So we’ve heard that the smartbook, a kind of smartphone-netbook hybrid, is on its way, and with such a promising feature set that they’ll sell well. And now there’s evidence showing that China Mobile is way ahead of the the rest of the world on this.
Pictured here is a 7-inch smartbook-like device, apparently on its way to the Chinese cell-phone operator sometime soon. We don’t know exactly what processor it’ll have ticking away inside, nor do we know its true technical specs.
But we do know it’ll run on China’s unique TD-SCDMA 3G system, and run a version of Google’s Android OS that’s been worked up into China’s oPhone system–an enterprise that apparently Dell, Lenovo, Motorola, and Samsung are partnering in. And we also see that it’ll do full Web-browsing, email, SMS and will have good multimedia powers–exactly as you’d hope for a device with such a large screen. It’s a cell phone too, although I suspect it’s something you’d need to use with a headset due to its bulk.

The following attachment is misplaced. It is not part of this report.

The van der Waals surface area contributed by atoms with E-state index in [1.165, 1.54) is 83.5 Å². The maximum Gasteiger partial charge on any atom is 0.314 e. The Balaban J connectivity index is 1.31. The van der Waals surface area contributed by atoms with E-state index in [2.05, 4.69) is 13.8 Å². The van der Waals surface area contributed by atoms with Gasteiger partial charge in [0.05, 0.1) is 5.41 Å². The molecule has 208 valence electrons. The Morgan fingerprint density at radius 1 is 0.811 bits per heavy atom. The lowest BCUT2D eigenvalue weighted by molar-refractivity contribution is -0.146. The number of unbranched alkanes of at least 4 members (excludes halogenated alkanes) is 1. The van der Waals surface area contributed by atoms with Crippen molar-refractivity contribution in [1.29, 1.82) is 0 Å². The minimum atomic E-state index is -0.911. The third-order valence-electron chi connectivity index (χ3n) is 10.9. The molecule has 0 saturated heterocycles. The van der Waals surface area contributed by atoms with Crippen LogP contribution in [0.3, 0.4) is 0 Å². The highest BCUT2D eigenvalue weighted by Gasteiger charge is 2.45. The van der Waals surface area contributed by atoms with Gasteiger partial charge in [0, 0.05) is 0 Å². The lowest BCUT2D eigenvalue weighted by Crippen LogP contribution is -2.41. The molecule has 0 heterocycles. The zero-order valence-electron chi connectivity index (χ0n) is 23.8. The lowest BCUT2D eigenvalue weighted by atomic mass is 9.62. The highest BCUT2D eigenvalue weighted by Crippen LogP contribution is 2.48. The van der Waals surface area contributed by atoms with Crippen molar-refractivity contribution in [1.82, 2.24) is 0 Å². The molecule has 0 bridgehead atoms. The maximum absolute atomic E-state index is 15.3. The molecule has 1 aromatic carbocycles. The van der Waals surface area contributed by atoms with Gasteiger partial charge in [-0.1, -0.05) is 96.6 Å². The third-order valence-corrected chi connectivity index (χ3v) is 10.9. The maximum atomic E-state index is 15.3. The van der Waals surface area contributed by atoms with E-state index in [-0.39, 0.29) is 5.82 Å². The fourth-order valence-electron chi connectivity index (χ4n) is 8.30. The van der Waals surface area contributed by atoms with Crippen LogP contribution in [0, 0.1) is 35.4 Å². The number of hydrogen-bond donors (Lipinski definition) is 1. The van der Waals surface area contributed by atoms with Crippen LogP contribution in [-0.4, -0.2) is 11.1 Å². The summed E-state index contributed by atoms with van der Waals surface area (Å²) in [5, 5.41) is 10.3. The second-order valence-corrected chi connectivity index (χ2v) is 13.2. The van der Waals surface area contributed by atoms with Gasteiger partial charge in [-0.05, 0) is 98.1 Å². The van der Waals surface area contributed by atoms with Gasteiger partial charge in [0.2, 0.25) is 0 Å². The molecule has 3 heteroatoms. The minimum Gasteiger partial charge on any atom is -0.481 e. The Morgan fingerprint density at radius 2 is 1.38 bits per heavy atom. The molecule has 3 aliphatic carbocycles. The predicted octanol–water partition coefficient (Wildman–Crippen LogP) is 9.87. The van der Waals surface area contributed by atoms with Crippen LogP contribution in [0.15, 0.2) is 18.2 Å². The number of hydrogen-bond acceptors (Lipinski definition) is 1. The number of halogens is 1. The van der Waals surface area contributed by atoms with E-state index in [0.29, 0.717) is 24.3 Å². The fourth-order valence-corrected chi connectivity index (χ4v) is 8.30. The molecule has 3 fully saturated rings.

Over at Pocketables, they’re speculating that this device might not make it out of China thanks to that SCDMA compatibility. But if Apple can wave its magic wand and transform the GSM iPhone into a GSM/CDMA hybrid device for China Unicorn, then there’s no reason some chip jiggerypokery couldn’t turn this smartbook into a GSM device too.
What’s the excitement about this odd little gizmo then? Because, along with the upcoming CrunchPad–now apparently due to cost $400 in November, and also coming with 3G capabilities–and the long-heralded Apple Tablet, this may well be how you experience much of your mobile computing time in the near future. As we get more and more used to always-on connectivity, and the benefits of larger touchscreens are becoming obvious, the smartbook (or tablet/slate PC) is just going to fit the bill perfectly.
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Meet the Smartbook: For Everything Your Smartphone and Netbook Can’t Do
The Smartbook Race Is On, and China Is at the Starting Line With an XP Phone
The CrunchPad Web Tablet Leaks, Promises Whole New Class of Narcissistic Computers